Another year, some more ridership numbers, and more evidence that the metro Denver area’s public transportation continues to deliver less value for more money. The 8-county* Regional Transportation District (RTD) continues to report declining ridership, and increasing operating costs.
According to the Facts and Figures page on RTD’s website, total ridership fell for the fourth straight year in 2018, to 97.6 million. This is down from 100.9 million total boardings in 2017, and off 7% from 2014’s high of 104.9 million. It is only slightly higher than 2010’s ridership of 97.2 million.
Additionally, Denver area residents are paying more and more for fewer and fewer rides. Not only does RTD have the highest one-way fares of any major city in the country, the system’s operating budget has ballooned by 46% since 2014 and 81% since 2010. As a result, the operating cost per ride is up nearly 60% in four years.
The decline comes even as the Denver-Aurora-Lakewood area’s population has risen dramatically, up an estimated 6% since 2014, and nearly 15% since 2010. So even as more and more people move to the Denver area, fewer and fewer are choosing to commute via public transportation. Understand that these numbers include the 16th Street Mall Shuttle, where the vast majority of boardings don’t really qualify as transit.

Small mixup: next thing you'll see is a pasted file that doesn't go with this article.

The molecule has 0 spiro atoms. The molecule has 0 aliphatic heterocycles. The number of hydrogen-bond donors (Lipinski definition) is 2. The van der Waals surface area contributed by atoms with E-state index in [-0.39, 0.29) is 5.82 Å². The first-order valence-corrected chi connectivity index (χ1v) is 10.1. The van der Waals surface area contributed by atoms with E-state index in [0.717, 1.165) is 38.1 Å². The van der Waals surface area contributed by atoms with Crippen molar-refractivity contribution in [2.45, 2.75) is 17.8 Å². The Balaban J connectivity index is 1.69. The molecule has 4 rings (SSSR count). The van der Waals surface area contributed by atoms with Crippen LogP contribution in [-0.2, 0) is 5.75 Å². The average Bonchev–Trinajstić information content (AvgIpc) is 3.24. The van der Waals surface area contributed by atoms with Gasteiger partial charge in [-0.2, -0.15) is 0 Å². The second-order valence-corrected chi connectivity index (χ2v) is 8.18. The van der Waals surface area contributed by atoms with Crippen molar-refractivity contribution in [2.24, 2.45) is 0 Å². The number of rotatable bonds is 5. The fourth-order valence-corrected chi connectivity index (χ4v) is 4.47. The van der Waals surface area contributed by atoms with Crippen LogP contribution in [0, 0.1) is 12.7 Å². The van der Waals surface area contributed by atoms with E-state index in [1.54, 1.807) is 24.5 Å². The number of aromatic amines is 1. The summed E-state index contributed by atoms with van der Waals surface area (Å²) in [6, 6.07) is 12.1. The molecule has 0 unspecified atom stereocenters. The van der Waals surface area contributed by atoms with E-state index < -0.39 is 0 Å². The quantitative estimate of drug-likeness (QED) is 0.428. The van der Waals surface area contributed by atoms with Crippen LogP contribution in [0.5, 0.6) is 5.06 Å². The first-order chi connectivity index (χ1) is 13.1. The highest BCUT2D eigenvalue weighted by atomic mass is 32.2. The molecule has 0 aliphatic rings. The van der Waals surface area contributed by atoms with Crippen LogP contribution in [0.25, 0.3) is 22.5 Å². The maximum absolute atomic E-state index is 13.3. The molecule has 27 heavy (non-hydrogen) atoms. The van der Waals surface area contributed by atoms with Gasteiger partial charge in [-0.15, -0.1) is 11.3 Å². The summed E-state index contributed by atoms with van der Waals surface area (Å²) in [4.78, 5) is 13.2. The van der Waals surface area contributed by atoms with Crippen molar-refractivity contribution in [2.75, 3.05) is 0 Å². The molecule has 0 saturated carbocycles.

Overall, taxpayer subsidies per boarding have risen substantially from 2010 to 2017, with only the suburban routes holding steady. The sudden jump in SkyRide subsidies was a result of riders shifting to the Airport rail lines; hours in service for SkyRide buses are down nearly half since 2015. The reported subsidy is that portion of the operating cost not covered by the fare the rider pays. RTD’s budget is covered by a 1% sales tax surcharge on its 8-county operating area.
In addition to the Facts and Figures, RTD produces at least two other ridership reports, a performance report showing all riders on each bus and rail route, and a breakdown of Monday-Thursday boardings at each light rail station. They tend to run somewhat behind the system-wide totals; the 2017 performance report was only available in February of 2019.
Those reports aren’t any more encouraging. Base rail ridership grew in 2016 and 2017 as the system added lines, but was flat in 2018, growing by less than one-half of one percent. What’s more, the ridership on the Aurora and US-6 West lines was so far below expectations that RTD has considered cutting back service. That might be a good idea, since the per-ride subsidy on the Aurora-centric R line was listed as an eye-popping $20 per ride.
*RTD’s eight counties are Adams, Arapahoe, Boulder, Broomfield, Denver, Douglas, Jefferson, and Larimer Counties.
Joshua Sharf is a fiscal policy analyst at the Independence Institute, a free market think tank in Denver.
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